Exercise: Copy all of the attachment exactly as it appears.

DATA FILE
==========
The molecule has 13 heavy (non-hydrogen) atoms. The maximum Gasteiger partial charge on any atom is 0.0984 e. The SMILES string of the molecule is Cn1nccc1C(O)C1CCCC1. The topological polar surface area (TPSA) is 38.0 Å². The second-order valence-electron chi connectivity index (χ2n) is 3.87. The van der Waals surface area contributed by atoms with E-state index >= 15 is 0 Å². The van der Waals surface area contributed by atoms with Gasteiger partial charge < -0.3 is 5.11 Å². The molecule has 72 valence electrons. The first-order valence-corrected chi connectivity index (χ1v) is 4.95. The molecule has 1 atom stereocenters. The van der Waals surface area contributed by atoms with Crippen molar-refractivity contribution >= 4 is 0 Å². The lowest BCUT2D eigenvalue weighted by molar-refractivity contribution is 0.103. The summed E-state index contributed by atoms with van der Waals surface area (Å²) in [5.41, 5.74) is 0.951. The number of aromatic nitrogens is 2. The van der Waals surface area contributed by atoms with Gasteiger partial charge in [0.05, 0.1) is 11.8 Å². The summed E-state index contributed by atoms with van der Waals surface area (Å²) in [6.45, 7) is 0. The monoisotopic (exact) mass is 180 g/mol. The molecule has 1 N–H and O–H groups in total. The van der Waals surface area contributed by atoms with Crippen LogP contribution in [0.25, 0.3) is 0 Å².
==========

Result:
The molecule has 13 heavy (non-hydrogen) atoms. The maximum Gasteiger partial charge on any atom is 0.0984 e. The SMILES string of the molecule is Cn1nccc1C(O)C1CCCC1. The topological polar surface area (TPSA) is 38.0 Å². The second-order valence-electron chi connectivity index (χ2n) is 3.87. The van der Waals surface area contributed by atoms with E-state index >= 15 is 0 Å². The van der Waals surface area contributed by atoms with Gasteiger partial charge < -0.3 is 5.11 Å². The molecule has 72 valence electrons. The first-order valence-corrected chi connectivity index (χ1v) is 4.95. The molecule has 1 atom stereocenters. The van der Waals surface area contributed by atoms with Crippen molar-refractivity contribution >= 4 is 0 Å². The lowest BCUT2D eigenvalue weighted by molar-refractivity contribution is 0.103. The summed E-state index contributed by atoms with van der Waals surface area (Å²) in [5.41, 5.74) is 0.951. The number of aromatic nitrogens is 2. The van der Waals surface area contributed by atoms with Gasteiger partial charge in [0.05, 0.1) is 11.8 Å². The summed E-state index contributed by atoms with van der Waals surface area (Å²) in [6.45, 7) is 0. The monoisotopic (exact) mass is 180 g/mol. The molecule has 1 N–H and O–H groups in total. The van der Waals surface area contributed by atoms with Crippen LogP contribution in [0.25, 0.3) is 0 Å².